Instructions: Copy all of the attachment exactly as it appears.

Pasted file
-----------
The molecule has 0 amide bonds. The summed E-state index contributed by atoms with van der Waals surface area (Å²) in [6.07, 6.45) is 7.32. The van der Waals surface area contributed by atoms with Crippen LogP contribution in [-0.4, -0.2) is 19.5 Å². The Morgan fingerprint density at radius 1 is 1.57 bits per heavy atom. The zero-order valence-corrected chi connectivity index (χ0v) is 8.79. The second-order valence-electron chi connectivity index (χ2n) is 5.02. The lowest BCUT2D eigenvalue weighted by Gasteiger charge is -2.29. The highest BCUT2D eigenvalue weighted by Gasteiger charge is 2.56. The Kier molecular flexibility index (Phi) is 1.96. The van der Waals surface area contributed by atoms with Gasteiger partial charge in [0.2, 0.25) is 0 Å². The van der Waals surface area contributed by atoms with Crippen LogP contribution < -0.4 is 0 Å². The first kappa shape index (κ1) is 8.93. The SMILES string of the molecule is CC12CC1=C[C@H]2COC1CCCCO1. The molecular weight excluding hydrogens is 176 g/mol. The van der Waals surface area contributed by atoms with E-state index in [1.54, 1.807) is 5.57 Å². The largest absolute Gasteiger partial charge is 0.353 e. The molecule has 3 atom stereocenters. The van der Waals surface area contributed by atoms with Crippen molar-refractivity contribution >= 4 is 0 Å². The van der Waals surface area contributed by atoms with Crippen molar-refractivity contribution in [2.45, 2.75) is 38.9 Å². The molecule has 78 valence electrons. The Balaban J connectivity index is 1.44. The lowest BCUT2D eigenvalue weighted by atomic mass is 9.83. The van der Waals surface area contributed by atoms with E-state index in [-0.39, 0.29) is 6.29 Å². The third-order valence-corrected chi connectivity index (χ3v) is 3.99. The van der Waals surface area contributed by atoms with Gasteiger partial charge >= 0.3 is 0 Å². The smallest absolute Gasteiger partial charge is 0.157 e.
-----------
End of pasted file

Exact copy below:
The molecule has 0 amide bonds. The summed E-state index contributed by atoms with van der Waals surface area (Å²) in [6.07, 6.45) is 7.32. The van der Waals surface area contributed by atoms with Crippen LogP contribution in [-0.4, -0.2) is 19.5 Å². The Morgan fingerprint density at radius 1 is 1.57 bits per heavy atom. The zero-order valence-corrected chi connectivity index (χ0v) is 8.79. The second-order valence-electron chi connectivity index (χ2n) is 5.02. The lowest BCUT2D eigenvalue weighted by Gasteiger charge is -2.29. The highest BCUT2D eigenvalue weighted by Gasteiger charge is 2.56. The Kier molecular flexibility index (Phi) is 1.96. The van der Waals surface area contributed by atoms with Gasteiger partial charge in [0.2, 0.25) is 0 Å². The van der Waals surface area contributed by atoms with Crippen LogP contribution < -0.4 is 0 Å². The first kappa shape index (κ1) is 8.93. The SMILES string of the molecule is CC12CC1=C[C@H]2COC1CCCCO1. The molecular weight excluding hydrogens is 176 g/mol. The van der Waals surface area contributed by atoms with E-state index in [1.54, 1.807) is 5.57 Å². The largest absolute Gasteiger partial charge is 0.353 e. The molecule has 3 atom stereocenters. The van der Waals surface area contributed by atoms with Crippen molar-refractivity contribution >= 4 is 0 Å². The van der Waals surface area contributed by atoms with Crippen molar-refractivity contribution in [2.45, 2.75) is 38.9 Å². The molecule has 78 valence electrons. The Balaban J connectivity index is 1.44. The lowest BCUT2D eigenvalue weighted by atomic mass is 9.83. The van der Waals surface area contributed by atoms with E-state index in [-0.39, 0.29) is 6.29 Å². The third-order valence-corrected chi connectivity index (χ3v) is 3.99. The van der Waals surface area contributed by atoms with Gasteiger partial charge >= 0.3 is 0 Å². The smallest absolute Gasteiger partial charge is 0.157 e.